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Ethiopia has an extremely long and storied history. The first verifiable kingdom of great power to rise in Ethiopia was that of Axum in the first century AD. The Persian religious figure Mani listed Axum with Rome, Persia, and China as one of the four great powers of his time. It was at this time that Frumentius introduced Christianity into the country, converting king Ezana. For a short period in the 6th century, Axum controlled most of modern-day Yemen across the Red Sea.

The line of rulers descended from the Axumite kings was broken several times: first by Queen Judith around 950, then by the Zagwe dynasty. Around 1270, the Solomonid dynasty came to control Ethiopia, claiming descent from the kings of Axum. They called themselves negus negusti ("king of kings," or Emperor), basing their claims on their direct descent from Solomon and the queen of Sheba.

During the reign of Emperor Lebna Dengel, Ethiopia made its first successful diplomatic contact with a European country, Portugal. This proved to be an important development, for when the Empire was subjected to the attacks of Ahmad ibn Ibrihim al-Ghazi, Portugal responded to Lebna Dengel's plea for help with an army of 400 men, who helped his son Gelawdewos defeat Ahmad and re-establish his rule. However, Jesuit missionaries eventually offended the faith of the local Ethiopians, and in the mid-16th century Emperor Fasilidos expelled these missionaries. At the same time, the Oromo people began to migrate north into Ethiopian territorities, and settle in the depopulated lands.

All of this contributed to Ethiopia's isolation during the 1700s. The Emperors of Ethiopia became figureheads, controlled by was lords like Ras Mikael Sehul of Tigray. Ethiopian isolationism ended following a British mission which concluded an alliance between the two nations; however, it was not until the reign of Tewodros II that Ethiopia began to take part in world affairs once again.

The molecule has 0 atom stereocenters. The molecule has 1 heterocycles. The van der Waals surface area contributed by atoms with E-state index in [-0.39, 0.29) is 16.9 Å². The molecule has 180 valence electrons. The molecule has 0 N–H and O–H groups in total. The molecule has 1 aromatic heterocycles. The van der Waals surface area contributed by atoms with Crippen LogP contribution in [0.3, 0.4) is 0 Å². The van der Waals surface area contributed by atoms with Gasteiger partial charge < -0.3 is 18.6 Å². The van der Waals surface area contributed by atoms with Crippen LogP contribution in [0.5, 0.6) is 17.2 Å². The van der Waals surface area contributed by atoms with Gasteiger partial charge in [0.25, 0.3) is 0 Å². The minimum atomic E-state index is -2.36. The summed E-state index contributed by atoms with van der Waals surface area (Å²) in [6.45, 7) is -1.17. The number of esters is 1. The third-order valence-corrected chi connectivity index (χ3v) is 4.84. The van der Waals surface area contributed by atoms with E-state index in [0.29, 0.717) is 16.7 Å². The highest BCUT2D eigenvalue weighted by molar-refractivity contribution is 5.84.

The 1880s were marked by European colonization of Africa and some modernisation, when the Italians began to replace the British influence. Assab, a port near the southern entrance of the Red Sea, was bought from the local sultan in March 1870 by an Italian company, which by 1882 led to the Italian colony of Eritrea. Conflicts between the two countries resulted in 1896 to the Battle of Adowa, which the Ethiopians surprised the world by defeating the colonial power and remained independent. Italy and Ethiopia signed a provisional treaty of peace on October 26, 1896.

The early 20th century was marked by the reign of Emperor Haile Selassie, who undertook the modernization of Ethiopia, despite several years of occupation by Italy (1936-1942). His reign came to an end in 1974, when a pro-Soviet Marxist-Leninist military junta, the Derg, deposed him, and established a one-party socialist state. The ensuing regime suffered several bloody coups, uprisings, wide-

scale drought, and massive refugee problem. It was eventually defeated in 1991 by the Ethiopian Peoples' Revolutionary Democratic

Front (EPRDF), a coalition of rebel forces. In 1993, the Province of Eritrea became independent from Ethiopia in an amicable separation following a referendum. In 1994, a constitution was adopted leading to Ethiopia's first multiparty elections in the following year. In May 1998, a dispute over the undemarcated border with Eritrea led to the Ethiopia-Eritrea War that lasted until June 2000. This has hurt the nation's economy but strengthened the ruling coalition. On May 15, 2005, Ethiopia held another multiparty election, which returned the EPRDF to power. In early June police shot and killed demonstrators protesting alleged election fraud.

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This article is licensed under the GNU Free Documentation License. It uses material from the Wikipedia article "Ethiopia".